On 5 February 2019, HM Treasury published a draft of the Financial Services (Miscellaneous) (Amendment) (EU Exit) Regulations together with an explanatory memorandum.

The draft statutory instrument (SI) makes a number of minor amendments to various UK statutory instruments to ensure that the legislation it amends continues to operate effectively following the UK’s withdrawal from the EU.

The draft SI is separated into six key areas:

  • amendment of primary legislation (including The Financial Services and Markets Act 2000 and the Income Tax Act 2007);
  • amendment and revocation of secondary legislation (including The Financial Services and Markets Act 2000 (Regulated Activities) Order 2001 and The Alternative Investment Fund Managers (Amendment etc.) (EU Exit) Regulations 2019);
  • amendments of retained EU law;
  • revocations of retained EU law; and
  • transitional and saving provisions.

A full list of the SIs amended by the draft SI can be found on pages 1 and 2 of the draft SI, and 2.4 – 2.9 of the draft explanatory memorandum.

Part 2 of the draft SI makes minor amendments and technical amendments to primary legislation, this includes such changes as omitting references to the EEA and associated EEA obligations. Similar amendments are made to secondary legislation in Part 3 of the draft SI to reflect the UK’s position outside of the EU in the event of a no-deal Brexit following exit day. Part 3 also makes amendments to financial services EU exit statutory instruments in which errors were identified after they were made, and further makes amendments to ensure there is consistency between EU exit instruments.

Chapter 1 of Part 4 of the draft SI makes amendments to several pieces of retained EU law to ensure consistency with other financial services EU exit instruments; chapter 2 of Part 4 revokes several pieces of retained EU law that will become redundant once the UK leaves the EU.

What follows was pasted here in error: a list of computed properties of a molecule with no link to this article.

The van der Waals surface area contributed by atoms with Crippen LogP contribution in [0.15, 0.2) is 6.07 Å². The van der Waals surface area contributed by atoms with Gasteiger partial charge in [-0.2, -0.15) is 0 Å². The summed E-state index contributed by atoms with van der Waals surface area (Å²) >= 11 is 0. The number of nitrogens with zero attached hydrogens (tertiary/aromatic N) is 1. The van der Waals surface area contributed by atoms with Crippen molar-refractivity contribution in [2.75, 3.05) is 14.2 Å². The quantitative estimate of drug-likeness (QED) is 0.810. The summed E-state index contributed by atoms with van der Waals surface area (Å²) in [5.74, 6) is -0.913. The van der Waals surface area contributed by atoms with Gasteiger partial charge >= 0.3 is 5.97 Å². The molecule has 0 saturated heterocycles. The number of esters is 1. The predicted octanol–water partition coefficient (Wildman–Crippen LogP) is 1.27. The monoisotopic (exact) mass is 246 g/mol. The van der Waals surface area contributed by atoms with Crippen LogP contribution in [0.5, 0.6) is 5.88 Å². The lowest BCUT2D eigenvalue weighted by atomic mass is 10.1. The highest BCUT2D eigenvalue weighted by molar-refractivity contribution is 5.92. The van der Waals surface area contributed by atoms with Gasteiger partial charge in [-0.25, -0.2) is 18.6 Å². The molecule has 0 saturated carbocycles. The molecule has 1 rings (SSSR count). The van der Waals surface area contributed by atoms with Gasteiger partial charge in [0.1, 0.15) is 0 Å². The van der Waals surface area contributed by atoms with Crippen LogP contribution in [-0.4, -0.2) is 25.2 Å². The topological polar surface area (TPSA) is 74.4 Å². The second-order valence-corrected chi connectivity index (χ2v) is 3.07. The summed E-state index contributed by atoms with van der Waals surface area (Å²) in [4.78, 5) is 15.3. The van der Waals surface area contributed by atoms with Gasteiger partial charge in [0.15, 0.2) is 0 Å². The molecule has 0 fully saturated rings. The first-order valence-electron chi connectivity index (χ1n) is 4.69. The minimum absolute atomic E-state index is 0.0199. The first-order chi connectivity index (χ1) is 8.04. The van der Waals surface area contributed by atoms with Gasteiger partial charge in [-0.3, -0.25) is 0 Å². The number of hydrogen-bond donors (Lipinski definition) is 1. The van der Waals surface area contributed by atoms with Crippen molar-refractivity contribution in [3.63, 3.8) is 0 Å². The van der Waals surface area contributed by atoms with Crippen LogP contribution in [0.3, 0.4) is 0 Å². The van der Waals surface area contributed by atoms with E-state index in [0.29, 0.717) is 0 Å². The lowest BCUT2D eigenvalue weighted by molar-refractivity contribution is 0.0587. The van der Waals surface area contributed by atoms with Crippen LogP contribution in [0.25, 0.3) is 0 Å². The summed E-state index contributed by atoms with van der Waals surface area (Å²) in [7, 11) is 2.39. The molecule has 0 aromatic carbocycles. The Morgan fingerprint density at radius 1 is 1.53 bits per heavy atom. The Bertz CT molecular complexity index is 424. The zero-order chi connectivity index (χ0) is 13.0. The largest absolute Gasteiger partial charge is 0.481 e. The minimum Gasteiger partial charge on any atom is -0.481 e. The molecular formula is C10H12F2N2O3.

Part 5 of the draft SI implements a number of transitional and saving provisions to address deficiencies that arise from the UK’s withdrawal from the EU. This includes:

  • Regulation 37 makes transitional provisions to ensure continuity of supervisory and enforcement powers when “qualifying EU provisions” become “qualifying provisions” after exit;
  • Regulation 38 makes transitional provisions waiving the requirement in FSMA that, when recognising an EEA overseas investment exchange, there must be co-operation arrangements in place with the exchange’s home regulator, for a period of two years. This is required to give time for new co-operation agreements to be entered into after exit;
  • Regulation 39 makes transitional provisions in relation to CSDs which are, before exit day, EEA or third country CSDs (as defined before exit day in section 285 of FSMA) while they transition to the new arrangements for third country CSDs post-exit; and
  • Regulation 40 makes a transitional provision with reference to the Consumer Credit (Amendment) (EU Exit) Regulations 2018. These provisions relate to the amendments of the Consumer Credit (Disclosure of Information) Regulations 2010 made by regulation 3 of the Consumer Credit (Amendment) (EU Exit) Regulations 2018.

You can track the financial services Brexit EU Exit statutory instruments (as well as gain access to our Brexit resources) on our Brexit Pathfinder hub. Registration is free via the NRF Institute portal. Conformed copies of the EU Exit statutory instruments are available exclusively through our PathfinderPLUS service. To gain access to PathfinderPLUS, please contact Jochen Vester or Simon Lovegrove.